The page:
Imagine not being able to use a mouse or touch-pad to use your computer. Folks with motor disabilities, vision issues–including blindness– or even a broken hand are not able to use a mouse to point to items on the screen, click on check-boxes or “right click.” This is where the trusty keyboard comes in–and considering that early computers did not have mice–it makes sense that a keyboard has the same functionality as a mouse. The keyboard is commonly referred to as the (almost) universal input device because of the wide range of users able to use it, regardless of ability.
But just because this functionality exists, doesn’t mean that all websites, software, apps and games are automatically compatible with a keyboard. And that’s where web development has users with disabilities behind–by not ensuring websites are fully functional with a keyboard.
The main keys used are: Tab, Enter, the four arrow keys and the space bar, but there are MANY key commands that allow keyboard users a similar experience to that of mouse users. The tab key allows users to navigate through interactive elements, the enter key is the way to submit a form or open a link, the arrows help users go up and down through drop down lists, grids or forms, and the space bar is another way to activate buttons.
Here’s a video of a keyboard user browsing a web page. It’s fascinating to see all the ways the keyboard replaces a mouse:
Start by positioning the cursor in the top left corner of the page or within the location bar of your browser.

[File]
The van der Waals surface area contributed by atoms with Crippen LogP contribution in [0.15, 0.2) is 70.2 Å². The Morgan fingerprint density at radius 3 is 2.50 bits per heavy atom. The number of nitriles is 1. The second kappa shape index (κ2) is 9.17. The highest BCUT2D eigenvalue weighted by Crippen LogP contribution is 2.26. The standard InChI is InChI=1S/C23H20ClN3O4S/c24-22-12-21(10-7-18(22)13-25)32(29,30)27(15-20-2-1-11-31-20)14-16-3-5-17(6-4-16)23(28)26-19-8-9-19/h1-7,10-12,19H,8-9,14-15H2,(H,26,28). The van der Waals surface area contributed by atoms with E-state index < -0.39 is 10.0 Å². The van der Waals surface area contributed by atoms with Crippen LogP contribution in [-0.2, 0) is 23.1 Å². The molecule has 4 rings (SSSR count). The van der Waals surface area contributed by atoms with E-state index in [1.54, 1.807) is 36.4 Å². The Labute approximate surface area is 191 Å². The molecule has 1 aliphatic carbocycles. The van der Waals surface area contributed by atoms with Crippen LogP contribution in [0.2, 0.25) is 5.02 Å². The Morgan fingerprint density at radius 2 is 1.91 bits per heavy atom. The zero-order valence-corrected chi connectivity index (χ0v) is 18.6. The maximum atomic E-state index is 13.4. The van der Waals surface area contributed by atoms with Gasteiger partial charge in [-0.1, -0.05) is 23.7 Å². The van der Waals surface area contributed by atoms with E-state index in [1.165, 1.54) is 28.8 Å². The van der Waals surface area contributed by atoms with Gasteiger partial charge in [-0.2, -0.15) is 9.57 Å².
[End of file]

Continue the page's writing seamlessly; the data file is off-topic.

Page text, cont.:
Press tab to move into the page. Look for a bypass link such as,”Skip to main content.”
You’ll see down in the status bar at the bottom there’s a URL with an anchor attached to the end of it.
From the bypass link press tab again to move across the page to the accessibility link. Each site should have an accessibility statement.
Tab again to move back over to the left and the menu. Move through the menu using the arrow keys, left and right up and down. Make sure each element can receive focus.
From the menu press tab to move into the rotating banner. Within the banner you should be able to press the arrows keys to move through each of the panels with the banner.
You’ll also want to test this with a screen reader to make sure there’s alt text associated with each of the panels, and that they get read by the screen reader.
From there press tab to move down into the Home area then tab again to move down into the tab panel.
Within the tab panel you should be able to move between the tabs using the arrows keys, back and forth. And, you should be able to move down into the panels by pressing the tab key
And, then move from the panels back up into the tabs using the shift-tab keys. Tab down to the link at the bottom. Tab up to the accordion on the right
Enter to open the accordion. Tab again to move through each of the elements within the first accordion panel. Enter to close. Enter to open the second one.
Tab through each of the elements again to make sure they are keyboard accessible. Shift-tab to close.
And then finally tab down to the logo on the bottom left. That’s it for tab key testing.
Open up a website, put your cursor in the address bar and start hitting the Tab key to navigate through the page’s UI components. In general the “tab order” of a website is determined by the order the code is presented in the Document Object Model (DOM). But if alterations need to be made the “tabindex” tag can be used to add it to a list of elements that a user can tab to. For a more technical overview on tab order, visit the Web Accessibility Initiative’s site.
By far, my favorite keyboard command is CTRL Z, otherwise known as “undo.” The ability to reverse an accidental delete truly is my safety net. I find it is much easier to hit those two keys simultaneously than to drag my mouse up to the top of my screen and click on the curvy “undo” arrow. I am able to choose how I use my keyboard and my mouse, but for those who do not have the option, ensuring that our websites and other technology are usable with a keyboard is vital for inclusion.